Though Ham & Sherry is certainly about tapas and sherry, there are dishes coming out of the kitchen well beyond your basic tapas, like an excellent dish of fried potatoes, grapes and eggs (pictured above) or stellar chili garlic shrimp. Wine offerings are strong and the sherry pours superb. Lingering over lunch or an early dinner with an array of sherries and Kellman’s flavor-packed dishes is a fantastic respite in the Wan Chai district.
4. Aberdeen Street Social
Aberdeen Street Social had only been open a little over 3 months when I dined there last October, set in a two floor building with bar, casual dining room and outdoor patio downstairs and a bustling but more refined upstairs dining room. Produce driven cocktails (more about those here) shine, while Michelin-starred chef Jason Atherton’s (of 22 Ships & Ham & Sherry – above) food is inventive, visionary and often delicious.
Downstairs offer a shorter menu while upstairs you can dine on tasting menus or a la carte with joys like raw Hokkaido scallops dotted with dashi jelly, green apple, shiso, avocado and wasabi purée, or a delightful take on black pudding (blood sausage) wrapped in a pastry with pig’s trotter, ham hock and notes of apple and Madeira.
Dessert is no throwaway with the likes of milk in varying textures marked by flavors of blueberry lapsang souchong tea, mascarpone and maple whisky. It’s a restaurant both hip and refined, welcoming for a drink as it is for a full meal.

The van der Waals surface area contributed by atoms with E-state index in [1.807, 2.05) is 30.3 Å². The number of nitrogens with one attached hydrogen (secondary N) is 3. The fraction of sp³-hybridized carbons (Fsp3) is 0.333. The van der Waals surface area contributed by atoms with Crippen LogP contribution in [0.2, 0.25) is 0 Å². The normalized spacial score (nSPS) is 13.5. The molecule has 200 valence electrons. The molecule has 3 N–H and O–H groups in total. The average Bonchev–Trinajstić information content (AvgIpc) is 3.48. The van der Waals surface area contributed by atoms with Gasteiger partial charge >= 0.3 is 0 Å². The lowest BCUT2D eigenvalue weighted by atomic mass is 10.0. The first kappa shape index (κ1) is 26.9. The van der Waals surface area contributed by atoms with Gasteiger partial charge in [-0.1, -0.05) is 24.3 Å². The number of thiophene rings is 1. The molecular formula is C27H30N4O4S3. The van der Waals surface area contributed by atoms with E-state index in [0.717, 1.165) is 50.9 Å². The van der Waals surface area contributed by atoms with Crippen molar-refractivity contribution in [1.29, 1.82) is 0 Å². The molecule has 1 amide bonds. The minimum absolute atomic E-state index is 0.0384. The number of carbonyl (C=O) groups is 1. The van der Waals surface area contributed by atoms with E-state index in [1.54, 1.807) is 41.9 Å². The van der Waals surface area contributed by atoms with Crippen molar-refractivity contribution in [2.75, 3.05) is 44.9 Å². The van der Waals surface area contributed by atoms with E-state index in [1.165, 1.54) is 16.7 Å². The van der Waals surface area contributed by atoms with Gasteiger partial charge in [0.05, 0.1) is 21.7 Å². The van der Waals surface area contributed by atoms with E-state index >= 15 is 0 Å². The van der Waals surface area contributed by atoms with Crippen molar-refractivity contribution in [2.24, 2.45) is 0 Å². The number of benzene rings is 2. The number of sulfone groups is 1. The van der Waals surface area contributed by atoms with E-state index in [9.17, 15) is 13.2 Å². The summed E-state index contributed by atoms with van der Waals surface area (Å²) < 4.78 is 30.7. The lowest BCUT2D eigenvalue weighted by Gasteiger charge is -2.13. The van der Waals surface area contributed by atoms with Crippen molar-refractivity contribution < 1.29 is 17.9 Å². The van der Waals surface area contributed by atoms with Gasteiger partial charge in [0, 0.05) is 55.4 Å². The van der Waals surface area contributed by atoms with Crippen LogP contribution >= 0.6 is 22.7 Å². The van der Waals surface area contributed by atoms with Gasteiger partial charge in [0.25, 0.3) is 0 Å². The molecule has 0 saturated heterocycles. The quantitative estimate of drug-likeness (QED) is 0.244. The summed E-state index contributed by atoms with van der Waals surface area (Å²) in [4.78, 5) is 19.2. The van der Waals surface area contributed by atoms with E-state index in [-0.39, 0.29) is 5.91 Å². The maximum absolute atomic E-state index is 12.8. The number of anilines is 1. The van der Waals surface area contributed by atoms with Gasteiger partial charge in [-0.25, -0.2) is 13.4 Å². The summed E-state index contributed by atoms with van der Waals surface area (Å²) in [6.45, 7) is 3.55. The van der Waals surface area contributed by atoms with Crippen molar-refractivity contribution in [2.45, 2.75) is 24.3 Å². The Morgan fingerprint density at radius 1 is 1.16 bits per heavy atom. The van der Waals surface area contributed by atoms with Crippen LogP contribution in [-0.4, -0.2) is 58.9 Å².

5. Pierre in the Mandarin Oriental
Upstairs in the flagship Mandarin Oriental — one of the best hotel stays of my life with unreal, world class service and striking bay views from the rooms — Pierre is a 2 Michelin-starred restaurant with a view.
Watching flashy graphics from buildings across the Bay makes for enticing dinner theater in a meal where the French-centric (and Champagne-rich) wine list is a highlight. The elements of the meal wove together with an array of international flavors, from squid ink gnocchi and cod pancakes to langoustine five ways, including as tartare or grilled tail over green lentils. French influence invigorates dishes like blue lobster from Brittany, France, with lobster bisque and a lobster claw in chive oil.
6. Fook Lam Moon
Though cities like Vancouver and SF are dense with dim sum options — and hole-in-the-wall dim sum is an important part of an edible HK journey — nothing topped Fook Lam Moon, an institution sine 1972. It’s hard to know why a Michelin-starred dim sum restaurant surpasses dim sum you’ve had before until you’ve dined here.
Raved about by critics and locals (who told me this was decidedly less touristy and a locals’ favorite for upscale HK dim sum), I narrowed down to this destination for my upscale dim sum experience.